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Preference erosion effects on the agricultural sector of the EU’s Mediterranean Partner Countries

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  • Kavallari, Aikaterini
  • Schmitz, P. Michael

Abstract

This paper analyses preference erosion effects on the agricultural sector of the EU’s Mediterranean Partner Countries (MPCs) with the partial equilibrium multi-commodity multi-region world trade model AGRISIM. Supposing that the preferences to the MPCs granted by the EU remain as of 2001 then the effects are evident for high protected markets like beef in Turkey, milk and rice in Morocco and olive oil in the MPCs. Supposing a free trade area between the EU and the MPCs, then the impacts are high for beef, milk and sugar. The farmers’ income decreases, but the consumers and the taxpayers benefit from lower prices and the overall welfare in all MPCs increases.

Suggested Citation

  • Kavallari, Aikaterini & Schmitz, P. Michael, 2010. "Preference erosion effects on the agricultural sector of the EU’s Mediterranean Partner Countries," Agricultural Economics Review, Greek Association of Agricultural Economists, vol. 11(2), June.
  • Handle: RePEc:ags:aergaa:118864
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    References listed on IDEAS

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    1. Patricia Augier & Michael Gasiorek, 2003. "The welfare implications of trade liberalization between the Southern Mediterranean and the EU," Applied Economics, Taylor & Francis Journals, vol. 35(10), pages 1171-1190.
    2. Thomas F. Rutherford & E. Elisabet Rutstrom & David Tarr, 2014. "Morocco's free trade agreement with the EU: A quantitative assessment," World Scientific Book Chapters,in: APPLIED TRADE POLICY MODELING IN 16 COUNTRIES Insights and Impacts from World Bank CGE Based Projects, chapter 17, pages 405-437 World Scientific Publishing Co. Pte. Ltd..
    3. Drusilla K. Brown & Alan V. Deardorff & Robert M. Stern, 2009. "Some Economic Effects of the Free Trade Agreement between Tunisia and the European Union," World Scientific Book Chapters,in: Globalization And International Trade Policies, chapter 11, pages 343-392 World Scientific Publishing Co. Pte. Ltd..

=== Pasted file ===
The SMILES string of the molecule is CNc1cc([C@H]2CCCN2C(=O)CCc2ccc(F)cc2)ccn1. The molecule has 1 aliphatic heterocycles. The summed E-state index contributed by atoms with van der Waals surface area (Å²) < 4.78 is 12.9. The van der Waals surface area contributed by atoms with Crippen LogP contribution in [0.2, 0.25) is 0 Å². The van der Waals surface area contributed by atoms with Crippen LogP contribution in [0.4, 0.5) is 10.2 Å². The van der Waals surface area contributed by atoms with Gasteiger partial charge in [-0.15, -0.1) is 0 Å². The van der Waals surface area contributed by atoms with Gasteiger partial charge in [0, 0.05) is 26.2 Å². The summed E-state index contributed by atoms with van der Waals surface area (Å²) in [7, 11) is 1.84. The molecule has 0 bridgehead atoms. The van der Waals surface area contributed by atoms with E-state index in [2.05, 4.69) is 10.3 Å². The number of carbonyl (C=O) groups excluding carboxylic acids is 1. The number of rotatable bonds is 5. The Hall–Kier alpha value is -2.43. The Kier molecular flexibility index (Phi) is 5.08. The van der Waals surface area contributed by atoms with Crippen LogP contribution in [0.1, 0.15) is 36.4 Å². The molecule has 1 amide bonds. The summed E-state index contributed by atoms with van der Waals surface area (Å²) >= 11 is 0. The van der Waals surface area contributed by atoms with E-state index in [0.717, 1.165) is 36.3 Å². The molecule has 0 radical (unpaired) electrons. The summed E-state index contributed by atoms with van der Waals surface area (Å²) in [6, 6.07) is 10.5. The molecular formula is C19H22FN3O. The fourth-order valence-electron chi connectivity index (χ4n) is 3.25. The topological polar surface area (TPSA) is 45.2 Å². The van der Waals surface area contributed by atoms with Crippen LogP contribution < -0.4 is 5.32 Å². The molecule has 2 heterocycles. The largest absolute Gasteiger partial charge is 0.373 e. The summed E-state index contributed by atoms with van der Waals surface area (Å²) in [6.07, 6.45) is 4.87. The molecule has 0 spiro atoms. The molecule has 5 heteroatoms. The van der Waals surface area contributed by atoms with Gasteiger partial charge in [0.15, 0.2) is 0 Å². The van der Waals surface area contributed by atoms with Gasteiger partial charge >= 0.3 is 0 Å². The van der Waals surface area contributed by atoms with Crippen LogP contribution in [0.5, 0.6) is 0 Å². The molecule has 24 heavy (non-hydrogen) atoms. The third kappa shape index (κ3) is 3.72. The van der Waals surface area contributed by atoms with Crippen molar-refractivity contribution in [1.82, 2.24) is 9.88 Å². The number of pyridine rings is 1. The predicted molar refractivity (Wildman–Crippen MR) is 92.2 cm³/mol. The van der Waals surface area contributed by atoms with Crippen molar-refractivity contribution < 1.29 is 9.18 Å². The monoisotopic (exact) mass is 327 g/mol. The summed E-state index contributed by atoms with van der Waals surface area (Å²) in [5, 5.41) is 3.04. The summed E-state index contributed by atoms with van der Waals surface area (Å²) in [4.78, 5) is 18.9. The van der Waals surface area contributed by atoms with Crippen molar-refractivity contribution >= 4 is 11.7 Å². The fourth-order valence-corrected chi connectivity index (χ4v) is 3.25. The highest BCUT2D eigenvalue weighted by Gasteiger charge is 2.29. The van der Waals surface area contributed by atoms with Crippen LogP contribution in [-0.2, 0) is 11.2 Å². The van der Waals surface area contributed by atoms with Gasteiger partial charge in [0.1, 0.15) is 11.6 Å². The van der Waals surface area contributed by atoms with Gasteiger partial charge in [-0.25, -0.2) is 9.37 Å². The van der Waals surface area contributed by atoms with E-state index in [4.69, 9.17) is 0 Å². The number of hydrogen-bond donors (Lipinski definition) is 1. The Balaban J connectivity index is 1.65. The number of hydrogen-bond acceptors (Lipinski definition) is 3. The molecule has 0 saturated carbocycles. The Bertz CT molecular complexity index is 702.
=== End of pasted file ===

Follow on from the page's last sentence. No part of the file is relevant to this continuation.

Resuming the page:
4. Ravallion, Martin & Lokshin, Michael, 2004. "Gainers and losers from trade reform in Morocco," Policy Research Working Paper Series 3368, The World Bank.
    5. Chatti Rim, 2003. "A CGE Assessment of FTA Between Tunisia and the EU Under Oligopolistic Market Structures," Review of Middle East Economics and Finance, De Gruyter, vol. 1(2), pages 1-30, August.
    6. M'Barek, R. & Großkopf, W., 2002. "Der nordafrikansiche Agrarsektor im Spannungsfeld einer euromediterranen Freihandelszone," Proceedings "Schriften der Gesellschaft für Wirtschafts- und Sozialwissenschaften des Landbaues e.V.", German Association of Agricultural Economists (GEWISOLA), vol. 37.
    7. Minot, Nicholas & Chemingui, Mohamed & Thomas, Marcelle & Dewina, Reno & Orden, David, 2007. "Impact of trade liberalization on agriculture in the near East and North Africa:," IFPRI books, International Food Policy Research Institute (IFPRI), number Nenatrade:2007.
    8. Glenn W. Harrison & Thomas F. Rutherford & David G. Tarr, 2014. "Economic implications for Turkey of a Customs Union with the European Union," World Scientific Book Chapters,in: APPLIED TRADE POLICY MODELING IN 16 COUNTRIES Insights and Impacts from World Bank CGE Based Projects, chapter 16, pages 395-404 World Scientific Publishing Co. Pte. Ltd..
    9. Bayar, Ali. & Diao, Xinshen & Yeldan, A. Erinc, 2000. "An intertemporal, multi-region general equilibrium model of agricultural trade liberalization in the South Mediterranean NICs, Turkey, and the European Union," TMD discussion papers 56, International Food Policy Research Institute (IFPRI).
    10. Konan, Denise Eby & Maskus, Keith E., 2000. "Joint trade liberalization and tax reform in a small open economy: the case of Egypt," Journal of Development Economics, Elsevier, vol. 61(2), pages 365-392, April.
    11. Hosoe, Nobuhiro, 2001. "A general equilibrium analysis of Jordan's trade liberalization," Journal of Policy Modeling, Elsevier, vol. 23(6), pages 595-600, August.
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    More about this item

    Keywords

    preference erosion; multilateral liberalisation; Mediterranean Partner Countries; AGRISIM; Agricultural and Food Policy; Q17; Q18; Q13;

    JEL classification:

    • Q17 - Agricultural and Natural Resource Economics; Environmental and Ecological Economics - - Agriculture - - - Agriculture in International Trade
    • Q18 - Agricultural and Natural Resource Economics; Environmental and Ecological Economics - - Agriculture - - - Agricultural Policy; Food Policy
    • Q13 - Agricultural and Natural Resource Economics; Environmental and Ecological Economics - - Agriculture - - - Agricultural Markets and Marketing; Cooperatives; Agribusiness

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